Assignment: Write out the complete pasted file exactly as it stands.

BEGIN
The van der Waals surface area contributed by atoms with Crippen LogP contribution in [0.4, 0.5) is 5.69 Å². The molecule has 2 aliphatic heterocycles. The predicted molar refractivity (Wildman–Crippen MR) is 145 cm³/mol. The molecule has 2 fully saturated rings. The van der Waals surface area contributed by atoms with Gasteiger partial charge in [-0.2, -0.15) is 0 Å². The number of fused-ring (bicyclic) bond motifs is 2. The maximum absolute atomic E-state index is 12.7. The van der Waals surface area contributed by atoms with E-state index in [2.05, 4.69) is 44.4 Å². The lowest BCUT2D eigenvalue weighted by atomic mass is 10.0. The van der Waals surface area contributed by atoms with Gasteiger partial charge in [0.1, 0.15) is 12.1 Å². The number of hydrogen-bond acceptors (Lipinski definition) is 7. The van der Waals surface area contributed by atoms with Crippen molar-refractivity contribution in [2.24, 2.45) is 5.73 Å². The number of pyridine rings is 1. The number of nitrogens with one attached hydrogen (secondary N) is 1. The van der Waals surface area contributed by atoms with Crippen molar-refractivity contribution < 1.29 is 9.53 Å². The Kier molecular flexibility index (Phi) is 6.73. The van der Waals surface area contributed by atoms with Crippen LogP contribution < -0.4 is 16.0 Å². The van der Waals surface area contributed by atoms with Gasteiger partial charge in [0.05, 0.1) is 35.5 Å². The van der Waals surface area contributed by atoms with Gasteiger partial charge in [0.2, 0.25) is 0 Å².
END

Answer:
The van der Waals surface area contributed by atoms with Crippen LogP contribution in [0.4, 0.5) is 5.69 Å². The molecule has 2 aliphatic heterocycles. The predicted molar refractivity (Wildman–Crippen MR) is 145 cm³/mol. The molecule has 2 fully saturated rings. The van der Waals surface area contributed by atoms with Gasteiger partial charge in [-0.2, -0.15) is 0 Å². The number of fused-ring (bicyclic) bond motifs is 2. The maximum absolute atomic E-state index is 12.7. The van der Waals surface area contributed by atoms with E-state index in [2.05, 4.69) is 44.4 Å². The lowest BCUT2D eigenvalue weighted by atomic mass is 10.0. The van der Waals surface area contributed by atoms with Gasteiger partial charge in [0.1, 0.15) is 12.1 Å². The number of hydrogen-bond acceptors (Lipinski definition) is 7. The van der Waals surface area contributed by atoms with Crippen molar-refractivity contribution in [2.24, 2.45) is 5.73 Å². The number of pyridine rings is 1. The number of nitrogens with one attached hydrogen (secondary N) is 1. The van der Waals surface area contributed by atoms with Crippen molar-refractivity contribution < 1.29 is 9.53 Å². The Kier molecular flexibility index (Phi) is 6.73. The van der Waals surface area contributed by atoms with Crippen LogP contribution < -0.4 is 16.0 Å². The van der Waals surface area contributed by atoms with Gasteiger partial charge in [0.05, 0.1) is 35.5 Å². The van der Waals surface area contributed by atoms with Gasteiger partial charge in [0.2, 0.25) is 0 Å².